I was thinking about the queer books that I’ve read this year when I realized I’ve read another sapphic YA novel featuring enemies to lovers trope. A classic trope that I love a lot.
There’s nothing more satisfactory than reading a book about two characters who have a long history of conflict between them, two people who hate each other’s guts because of unfortunate events that transpired between them. The following books: Not My Problem by Ciara Smyth, She Drives Me Crazy by Kelly Quindlen, and The Henna Wars by Adiba Jaigirdar each have their own take of the “enemies to lovers” trope. (With that being said, romance is not the primary focus of the following books above. Romance is simply another facet of a layered plot. )
Without further ado, I’m recommending three sapphic reads that featured a different interpretation of enemies to lovers trope.
As my first novel by Smyth, Not My Problem is a stellar introduction.
The story follows Aideen, who suddenly became “the fixer” of her school campus. After pushing her nemesis Meabh down the stairs, their grade’s no. 1 overachiever, Aideen transformed herself into Otis from Sex Education. Aideen has gained a following and is now helping “clients” to fix their problems in return for favors.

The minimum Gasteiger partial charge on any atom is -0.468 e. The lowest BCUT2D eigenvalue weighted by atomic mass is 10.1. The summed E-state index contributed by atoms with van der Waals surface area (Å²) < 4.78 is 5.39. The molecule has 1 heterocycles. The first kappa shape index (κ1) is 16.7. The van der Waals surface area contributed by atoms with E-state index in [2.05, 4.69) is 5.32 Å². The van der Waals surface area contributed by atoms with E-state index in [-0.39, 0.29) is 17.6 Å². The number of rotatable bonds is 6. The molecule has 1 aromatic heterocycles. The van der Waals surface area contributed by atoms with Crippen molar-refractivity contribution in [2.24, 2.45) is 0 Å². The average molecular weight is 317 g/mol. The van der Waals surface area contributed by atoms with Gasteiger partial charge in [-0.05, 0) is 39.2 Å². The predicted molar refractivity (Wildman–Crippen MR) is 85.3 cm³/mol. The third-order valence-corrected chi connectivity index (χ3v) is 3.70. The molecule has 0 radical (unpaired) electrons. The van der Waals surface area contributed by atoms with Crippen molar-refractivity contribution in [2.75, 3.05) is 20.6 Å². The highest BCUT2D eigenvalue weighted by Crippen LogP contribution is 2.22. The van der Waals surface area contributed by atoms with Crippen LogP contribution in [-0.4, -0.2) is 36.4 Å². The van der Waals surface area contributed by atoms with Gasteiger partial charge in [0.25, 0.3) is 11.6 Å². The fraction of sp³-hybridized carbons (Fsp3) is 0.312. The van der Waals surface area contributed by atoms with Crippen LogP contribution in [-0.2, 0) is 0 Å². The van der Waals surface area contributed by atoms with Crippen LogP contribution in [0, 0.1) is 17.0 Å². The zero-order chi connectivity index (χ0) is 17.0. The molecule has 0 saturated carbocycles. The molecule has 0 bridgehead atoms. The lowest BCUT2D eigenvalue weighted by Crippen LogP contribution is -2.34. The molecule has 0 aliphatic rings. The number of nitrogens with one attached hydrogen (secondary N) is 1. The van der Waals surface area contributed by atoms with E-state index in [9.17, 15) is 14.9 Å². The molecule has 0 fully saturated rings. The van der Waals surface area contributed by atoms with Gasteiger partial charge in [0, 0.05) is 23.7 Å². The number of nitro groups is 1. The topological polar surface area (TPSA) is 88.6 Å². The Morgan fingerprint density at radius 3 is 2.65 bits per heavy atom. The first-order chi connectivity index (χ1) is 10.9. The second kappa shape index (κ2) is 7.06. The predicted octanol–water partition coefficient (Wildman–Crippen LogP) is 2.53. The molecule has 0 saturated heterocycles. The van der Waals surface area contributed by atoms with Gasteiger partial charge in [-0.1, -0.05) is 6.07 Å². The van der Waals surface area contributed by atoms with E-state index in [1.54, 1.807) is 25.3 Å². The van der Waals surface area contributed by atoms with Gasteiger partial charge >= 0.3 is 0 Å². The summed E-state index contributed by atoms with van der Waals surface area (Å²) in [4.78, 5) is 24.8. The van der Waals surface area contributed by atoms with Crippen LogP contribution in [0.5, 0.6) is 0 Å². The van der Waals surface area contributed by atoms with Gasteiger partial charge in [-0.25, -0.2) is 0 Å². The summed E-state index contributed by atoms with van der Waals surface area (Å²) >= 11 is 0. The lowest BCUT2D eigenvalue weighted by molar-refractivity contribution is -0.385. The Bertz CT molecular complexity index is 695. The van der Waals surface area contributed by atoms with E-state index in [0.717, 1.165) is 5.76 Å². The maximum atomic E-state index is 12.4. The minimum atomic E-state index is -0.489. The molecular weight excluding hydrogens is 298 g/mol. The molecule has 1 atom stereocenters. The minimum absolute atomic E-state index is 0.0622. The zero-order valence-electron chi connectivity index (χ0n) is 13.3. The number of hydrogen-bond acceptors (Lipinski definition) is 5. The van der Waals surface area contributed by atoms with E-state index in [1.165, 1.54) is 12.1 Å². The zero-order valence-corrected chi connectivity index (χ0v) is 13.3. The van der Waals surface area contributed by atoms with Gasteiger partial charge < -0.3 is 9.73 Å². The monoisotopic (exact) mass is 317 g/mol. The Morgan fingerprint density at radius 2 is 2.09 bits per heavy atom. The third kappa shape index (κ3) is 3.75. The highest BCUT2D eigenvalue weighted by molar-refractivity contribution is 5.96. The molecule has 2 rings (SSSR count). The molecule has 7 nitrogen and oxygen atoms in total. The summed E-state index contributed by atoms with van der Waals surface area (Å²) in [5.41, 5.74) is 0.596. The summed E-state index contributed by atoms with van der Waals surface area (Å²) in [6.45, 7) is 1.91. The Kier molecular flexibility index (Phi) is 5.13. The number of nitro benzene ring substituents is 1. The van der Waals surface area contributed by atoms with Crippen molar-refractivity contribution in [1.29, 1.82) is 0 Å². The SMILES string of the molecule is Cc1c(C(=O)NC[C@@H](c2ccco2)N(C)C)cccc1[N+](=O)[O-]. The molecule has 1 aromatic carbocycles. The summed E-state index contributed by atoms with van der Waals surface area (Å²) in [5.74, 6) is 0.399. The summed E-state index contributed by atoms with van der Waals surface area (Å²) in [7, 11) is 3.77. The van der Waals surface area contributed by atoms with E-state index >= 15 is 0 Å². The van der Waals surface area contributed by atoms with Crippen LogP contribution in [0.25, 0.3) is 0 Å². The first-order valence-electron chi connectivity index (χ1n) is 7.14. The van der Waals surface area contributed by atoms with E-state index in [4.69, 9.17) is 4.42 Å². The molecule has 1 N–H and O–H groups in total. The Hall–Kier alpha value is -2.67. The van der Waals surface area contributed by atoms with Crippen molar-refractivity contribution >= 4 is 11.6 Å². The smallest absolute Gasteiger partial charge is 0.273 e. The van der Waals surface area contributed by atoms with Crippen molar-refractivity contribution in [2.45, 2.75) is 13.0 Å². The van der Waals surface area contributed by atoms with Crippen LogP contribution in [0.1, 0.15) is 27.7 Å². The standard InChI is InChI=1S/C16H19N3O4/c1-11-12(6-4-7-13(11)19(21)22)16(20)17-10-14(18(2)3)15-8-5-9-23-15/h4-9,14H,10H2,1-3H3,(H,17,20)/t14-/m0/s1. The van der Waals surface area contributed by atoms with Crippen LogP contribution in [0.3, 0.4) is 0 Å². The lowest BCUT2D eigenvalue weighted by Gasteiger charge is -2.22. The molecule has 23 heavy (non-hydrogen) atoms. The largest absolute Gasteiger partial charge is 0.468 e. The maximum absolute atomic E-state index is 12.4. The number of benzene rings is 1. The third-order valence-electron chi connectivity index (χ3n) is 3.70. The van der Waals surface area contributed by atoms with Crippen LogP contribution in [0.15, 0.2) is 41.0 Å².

Readers could expect: a loner heroine, who gains a meaningful friendship due to her new status as the fixer. The story focuses on a band of high school misfits unexpectedly forming a bond while solving their peers’ problems. Expect hilarious dialogues and heartwarming moments.
Romance: it’s the classic opposite attracts, the love interest Meabh has been described as “the intense overachiever type, with no hobbies other than winning. The girl who will either run the world or become a supervillain dedicated to destroying it.” And then, there’s the heroine Aideen who’s just trying to graduate high school; quite relatable as well. A little back story: Aideen’s former best friend was the biggest Meabh anti, so as an extension Aideen was kinda a Meabh hater too.